Remembrance. That one word held a powerful meaning last night at
the conclusion of this year’s Conference on the
Author Michael Berenbaum gave a lecture titled “The Art of
Remembering.” He related the topic of remembrance to the
Holocaust in an effort to explain the importance of memory.
“We remember in order to enhance humanity and to say
never, never again. We remember to enhance conscience and increase
human dignity,” Berenbaum said.
Berenbaum is the author of 14 books and hundreds of scholarly
articles. In addition, he was one of the founders of the United
States Holocaust Memorial Museum in Washington and the president
and chief executive officer of Steven Spielberg’s Survivors
of the Shoah Visual History Foundation.
He also is an adjunct professor of theology at the University of
Judaism in Los Angeles.
Berenbaum’s speech was structured around the theme of this
year’s conference, “Through the Generations.”
RC junior Casey Cohen, co-chair for the Conference on the
Holocaust, said she felt this lecture, the Michael Bernstein
Memorial Lecture, would be an appropriate way to end the
“For the final lecture we wanted to give the students
something they could relate to and so we thought the topic of
remembering was relevant,” Cohen said.
Art and Design senior Rachel Drescher shared thoughts similar to
“It’s important to remember what happened because
it’s a part of history, not just of the Jewish people, but of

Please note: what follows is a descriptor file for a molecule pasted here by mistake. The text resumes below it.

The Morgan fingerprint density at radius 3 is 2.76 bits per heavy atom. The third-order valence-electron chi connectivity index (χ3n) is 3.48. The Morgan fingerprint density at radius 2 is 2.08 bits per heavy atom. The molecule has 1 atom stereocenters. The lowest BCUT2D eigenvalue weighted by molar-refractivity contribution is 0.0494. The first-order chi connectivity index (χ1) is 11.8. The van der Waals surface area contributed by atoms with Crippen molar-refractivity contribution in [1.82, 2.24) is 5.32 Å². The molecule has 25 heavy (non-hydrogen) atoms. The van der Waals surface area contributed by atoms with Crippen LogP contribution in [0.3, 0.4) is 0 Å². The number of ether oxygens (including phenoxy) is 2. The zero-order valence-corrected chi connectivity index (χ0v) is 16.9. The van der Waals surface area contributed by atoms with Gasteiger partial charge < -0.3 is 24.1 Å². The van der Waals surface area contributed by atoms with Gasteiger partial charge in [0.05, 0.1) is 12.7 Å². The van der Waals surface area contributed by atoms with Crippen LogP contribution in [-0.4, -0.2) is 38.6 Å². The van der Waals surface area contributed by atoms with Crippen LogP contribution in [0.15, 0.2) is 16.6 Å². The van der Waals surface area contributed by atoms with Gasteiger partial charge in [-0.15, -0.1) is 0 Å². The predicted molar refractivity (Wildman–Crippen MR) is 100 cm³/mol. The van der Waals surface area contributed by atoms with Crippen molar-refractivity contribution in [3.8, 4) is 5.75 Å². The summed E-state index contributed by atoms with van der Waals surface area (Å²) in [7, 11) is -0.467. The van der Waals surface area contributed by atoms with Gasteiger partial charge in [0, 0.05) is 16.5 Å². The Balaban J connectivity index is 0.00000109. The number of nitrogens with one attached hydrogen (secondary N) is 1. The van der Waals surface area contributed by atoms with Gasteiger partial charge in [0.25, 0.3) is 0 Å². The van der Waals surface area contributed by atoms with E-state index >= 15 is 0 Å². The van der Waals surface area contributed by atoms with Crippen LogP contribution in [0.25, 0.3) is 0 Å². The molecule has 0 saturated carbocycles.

history in general,” said Drescher, also an LSA senior.
Business School senior Roman Ginzburg, co-chair for the
conference, agreed with Berenbaum about the importance of
remembering the Holocaust.
“The Holocaust happened six decades ago and it’s
going further and further into the past, so remembering is all we
have,” said Ginzburg.
Bernstein, the man for whom the lecture is named, was a
University alum and the assistant deputy director of the Office of
Special Investigations at the U.S. Department of Justice. This
office is responsible for finding, denaturalizing and deporting
those who participated in Nazi atrocities during World War II.
Bernstein was killed on the 1988 Pan Am flight 103 where a bomb was
planted by terrorists.
Berenbaum’s lecture marked the 25th anniversary of the
Holocaust Conference. Events included a speech by English Prof.
Ralph Williams and readings of names on the Diag.